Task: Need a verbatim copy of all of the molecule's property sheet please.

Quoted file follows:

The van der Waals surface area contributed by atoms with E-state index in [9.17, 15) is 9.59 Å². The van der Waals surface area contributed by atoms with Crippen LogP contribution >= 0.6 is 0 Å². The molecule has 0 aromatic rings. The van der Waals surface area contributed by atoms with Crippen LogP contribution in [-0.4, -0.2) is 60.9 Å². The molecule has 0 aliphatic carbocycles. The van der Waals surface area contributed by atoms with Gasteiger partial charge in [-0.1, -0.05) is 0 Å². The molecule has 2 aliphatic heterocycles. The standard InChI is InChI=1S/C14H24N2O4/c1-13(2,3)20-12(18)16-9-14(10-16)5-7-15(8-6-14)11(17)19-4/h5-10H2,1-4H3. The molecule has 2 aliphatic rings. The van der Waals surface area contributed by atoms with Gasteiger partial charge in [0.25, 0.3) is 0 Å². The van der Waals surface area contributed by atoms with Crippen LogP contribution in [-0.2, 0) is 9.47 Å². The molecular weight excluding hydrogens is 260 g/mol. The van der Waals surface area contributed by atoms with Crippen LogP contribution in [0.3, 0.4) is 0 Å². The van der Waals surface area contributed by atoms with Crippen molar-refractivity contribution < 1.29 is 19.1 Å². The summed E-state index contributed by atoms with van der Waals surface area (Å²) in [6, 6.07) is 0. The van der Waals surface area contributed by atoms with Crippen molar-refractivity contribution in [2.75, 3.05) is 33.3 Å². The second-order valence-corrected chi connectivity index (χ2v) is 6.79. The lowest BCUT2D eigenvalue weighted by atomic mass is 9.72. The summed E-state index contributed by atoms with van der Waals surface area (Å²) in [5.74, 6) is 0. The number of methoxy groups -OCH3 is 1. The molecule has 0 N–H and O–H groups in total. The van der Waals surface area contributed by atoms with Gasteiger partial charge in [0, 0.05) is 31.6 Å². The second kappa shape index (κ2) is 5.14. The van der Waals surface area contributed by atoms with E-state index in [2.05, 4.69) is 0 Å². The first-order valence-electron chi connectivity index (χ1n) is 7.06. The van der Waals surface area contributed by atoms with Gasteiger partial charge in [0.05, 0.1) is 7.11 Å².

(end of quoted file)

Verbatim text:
The van der Waals surface area contributed by atoms with E-state index in [9.17, 15) is 9.59 Å². The van der Waals surface area contributed by atoms with Crippen LogP contribution >= 0.6 is 0 Å². The molecule has 0 aromatic rings. The van der Waals surface area contributed by atoms with Crippen LogP contribution in [-0.4, -0.2) is 60.9 Å². The molecule has 0 aliphatic carbocycles. The van der Waals surface area contributed by atoms with Gasteiger partial charge in [-0.1, -0.05) is 0 Å². The molecule has 2 aliphatic heterocycles. The standard InChI is InChI=1S/C14H24N2O4/c1-13(2,3)20-12(18)16-9-14(10-16)5-7-15(8-6-14)11(17)19-4/h5-10H2,1-4H3. The molecule has 2 aliphatic rings. The van der Waals surface area contributed by atoms with Gasteiger partial charge in [0.25, 0.3) is 0 Å². The van der Waals surface area contributed by atoms with Crippen LogP contribution in [-0.2, 0) is 9.47 Å². The molecular weight excluding hydrogens is 260 g/mol. The van der Waals surface area contributed by atoms with Crippen LogP contribution in [0.3, 0.4) is 0 Å². The van der Waals surface area contributed by atoms with Crippen molar-refractivity contribution < 1.29 is 19.1 Å². The summed E-state index contributed by atoms with van der Waals surface area (Å²) in [6, 6.07) is 0. The van der Waals surface area contributed by atoms with Crippen molar-refractivity contribution in [2.75, 3.05) is 33.3 Å². The second-order valence-corrected chi connectivity index (χ2v) is 6.79. The lowest BCUT2D eigenvalue weighted by atomic mass is 9.72. The summed E-state index contributed by atoms with van der Waals surface area (Å²) in [5.74, 6) is 0. The number of methoxy groups -OCH3 is 1. The molecule has 0 N–H and O–H groups in total. The van der Waals surface area contributed by atoms with Gasteiger partial charge in [0, 0.05) is 31.6 Å². The second kappa shape index (κ2) is 5.14. The van der Waals surface area contributed by atoms with E-state index in [2.05, 4.69) is 0 Å². The first-order valence-electron chi connectivity index (χ1n) is 7.06. The van der Waals surface area contributed by atoms with Gasteiger partial charge in [0.05, 0.1) is 7.11 Å².